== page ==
• The Transportation Security Administration is updating its cybersecurity rules for pipeline operators. TSA said  it has learned a lot in the 14 months since the Colonial Pipeline ransomware attack. The agency released a revised security directive laying out cybersecurity requirements for oil and gas pipelines. After industry complained that the previous requirements were too prescriptive, TSA said the new rules are performance-based, giving industry more room to tailor their technologies to meet different security outcomes. Since last May’s disruption, TSA said the cyber threat posed to the oil and gas sector has only intensified.
  • Small businesses bidders on the FirstSource III procurement from the Homeland Security Department are waiting with bated breath. That’s because DHS announced it will make a decision for phase one of the downselect by August 3. These are the companies that will move into phase 2 of the procurement that will end with award notices. DHS received 637 proposals from 325 offerors in September 2021 for the $10 billion multiple-award IT-products contract. DHS initially planned to make the awards in February, but protests and the large number of proposals pushed back their timeline.
  • By early 2023, agencies will have a common standard to report cyber incidents. Homeland Security Secretary Alejandro Mayorkas directed the new Cyber Incident Reporting Council with creating rules and regulations for incident reporting across federal agencies. The council will need to provide a report to Congress by January 21. Leaders from 15 agencies serve on the council, including from the FBI, and the departments of Defense, Justice, and Health and Human Services. The committee was created by Congress in the Cyber Incident Reporting for Critical Infrastructure Act and met Monday for the first time to discuss common standards for incident reporting.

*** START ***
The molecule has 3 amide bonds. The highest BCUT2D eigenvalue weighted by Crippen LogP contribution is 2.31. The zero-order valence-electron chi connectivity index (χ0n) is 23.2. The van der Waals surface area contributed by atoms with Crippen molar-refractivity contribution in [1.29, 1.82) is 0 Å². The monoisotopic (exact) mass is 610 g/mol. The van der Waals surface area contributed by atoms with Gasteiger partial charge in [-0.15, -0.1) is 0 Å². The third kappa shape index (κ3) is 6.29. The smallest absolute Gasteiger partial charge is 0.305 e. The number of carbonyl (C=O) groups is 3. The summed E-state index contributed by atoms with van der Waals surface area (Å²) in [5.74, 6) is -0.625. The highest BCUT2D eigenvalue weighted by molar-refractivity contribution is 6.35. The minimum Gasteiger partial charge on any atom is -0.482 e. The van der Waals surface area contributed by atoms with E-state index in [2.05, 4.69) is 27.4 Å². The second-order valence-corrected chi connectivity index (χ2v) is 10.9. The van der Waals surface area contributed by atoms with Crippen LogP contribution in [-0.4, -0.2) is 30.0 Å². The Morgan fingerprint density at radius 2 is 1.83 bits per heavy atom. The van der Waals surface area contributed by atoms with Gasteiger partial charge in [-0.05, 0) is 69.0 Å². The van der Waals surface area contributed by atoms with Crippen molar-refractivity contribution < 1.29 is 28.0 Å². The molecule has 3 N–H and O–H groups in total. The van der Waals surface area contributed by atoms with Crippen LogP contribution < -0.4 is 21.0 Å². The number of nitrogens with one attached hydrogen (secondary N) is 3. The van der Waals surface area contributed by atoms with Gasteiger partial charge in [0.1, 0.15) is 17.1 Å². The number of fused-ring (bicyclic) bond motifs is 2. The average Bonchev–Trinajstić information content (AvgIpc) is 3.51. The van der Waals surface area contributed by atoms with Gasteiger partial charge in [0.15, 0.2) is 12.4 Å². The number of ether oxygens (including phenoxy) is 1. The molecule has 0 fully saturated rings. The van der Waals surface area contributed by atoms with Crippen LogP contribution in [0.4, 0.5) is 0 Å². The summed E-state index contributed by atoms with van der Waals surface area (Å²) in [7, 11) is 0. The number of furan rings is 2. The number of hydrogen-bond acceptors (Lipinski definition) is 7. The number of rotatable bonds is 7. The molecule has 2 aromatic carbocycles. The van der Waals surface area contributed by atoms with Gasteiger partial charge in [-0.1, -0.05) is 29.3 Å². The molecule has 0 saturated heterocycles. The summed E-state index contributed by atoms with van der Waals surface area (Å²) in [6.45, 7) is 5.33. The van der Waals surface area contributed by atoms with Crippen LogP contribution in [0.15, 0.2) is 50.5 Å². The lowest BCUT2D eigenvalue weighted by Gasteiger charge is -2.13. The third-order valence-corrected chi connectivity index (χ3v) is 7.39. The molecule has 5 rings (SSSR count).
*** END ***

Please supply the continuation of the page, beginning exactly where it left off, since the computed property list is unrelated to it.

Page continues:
• NASA’s Goddard Center is on the hunt for a new leader, as longtime Director Dennis Andrucyk announced he’ll be retiring after more than 36 years working in the federal government. He stepped into the Goddard Center lead role in January 2020. As director, Andrucyk oversaw the launch of the James Webb Space Telescope and the release of its first images earlier this month. He’ll stay on as director until NASA has selected and trained a new executive.
  • The office of the White House National Cyber Director continues to grow in numbers. The White House announced Camille Stewart will serve as deputy national cyber director for technology and ecosystem security. Stewart was most recently Global Head of Product Security Strategy at Google. She’ll be joined by Jay Healey, who has been detailed to the White House from the Cybersecurity and Infrastructure Security Agency to help write the Biden administration’s cyber strategy.
  • The General Services Administration has gained new climate expertise, as it names Jetta Wong, a former senior fellow at the Information Technology and Innovation Foundation, to serve as senior adviser to the administrator on climate. Wong previously worked at the Energy Department and helped launch its Office of Technology Transitions to support the long-term commercial impact of DOE’s research. Wong also served on the House Science, Space and Technology Committee.